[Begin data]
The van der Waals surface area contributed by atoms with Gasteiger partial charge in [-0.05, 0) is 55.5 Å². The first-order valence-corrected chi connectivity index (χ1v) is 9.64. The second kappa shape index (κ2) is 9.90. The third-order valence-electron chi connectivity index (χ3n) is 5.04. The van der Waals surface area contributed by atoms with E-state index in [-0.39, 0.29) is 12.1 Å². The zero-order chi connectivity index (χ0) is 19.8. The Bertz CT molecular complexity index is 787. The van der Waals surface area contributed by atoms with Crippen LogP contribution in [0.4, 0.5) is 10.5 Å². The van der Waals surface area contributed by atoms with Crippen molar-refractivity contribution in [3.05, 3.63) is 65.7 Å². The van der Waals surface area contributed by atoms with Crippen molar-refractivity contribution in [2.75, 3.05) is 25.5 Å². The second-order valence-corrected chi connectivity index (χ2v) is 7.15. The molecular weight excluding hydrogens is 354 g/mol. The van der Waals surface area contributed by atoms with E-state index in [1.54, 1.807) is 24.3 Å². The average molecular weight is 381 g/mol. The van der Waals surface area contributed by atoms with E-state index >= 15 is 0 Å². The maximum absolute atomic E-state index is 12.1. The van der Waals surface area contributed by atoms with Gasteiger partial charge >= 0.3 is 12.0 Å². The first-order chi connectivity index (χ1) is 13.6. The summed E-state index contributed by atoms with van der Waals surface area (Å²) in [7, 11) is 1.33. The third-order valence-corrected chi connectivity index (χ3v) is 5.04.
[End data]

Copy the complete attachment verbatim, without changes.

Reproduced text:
The van der Waals surface area contributed by atoms with Gasteiger partial charge in [-0.05, 0) is 55.5 Å². The first-order valence-corrected chi connectivity index (χ1v) is 9.64. The second kappa shape index (κ2) is 9.90. The third-order valence-electron chi connectivity index (χ3n) is 5.04. The van der Waals surface area contributed by atoms with E-state index in [-0.39, 0.29) is 12.1 Å². The zero-order chi connectivity index (χ0) is 19.8. The Bertz CT molecular complexity index is 787. The van der Waals surface area contributed by atoms with Crippen LogP contribution in [0.4, 0.5) is 10.5 Å². The van der Waals surface area contributed by atoms with Crippen molar-refractivity contribution in [3.05, 3.63) is 65.7 Å². The van der Waals surface area contributed by atoms with Crippen molar-refractivity contribution in [2.75, 3.05) is 25.5 Å². The second-order valence-corrected chi connectivity index (χ2v) is 7.15. The molecular weight excluding hydrogens is 354 g/mol. The van der Waals surface area contributed by atoms with E-state index in [1.54, 1.807) is 24.3 Å². The average molecular weight is 381 g/mol. The van der Waals surface area contributed by atoms with E-state index >= 15 is 0 Å². The maximum absolute atomic E-state index is 12.1. The van der Waals surface area contributed by atoms with Gasteiger partial charge >= 0.3 is 12.0 Å². The first-order chi connectivity index (χ1) is 13.6. The summed E-state index contributed by atoms with van der Waals surface area (Å²) in [7, 11) is 1.33. The third-order valence-corrected chi connectivity index (χ3v) is 5.04.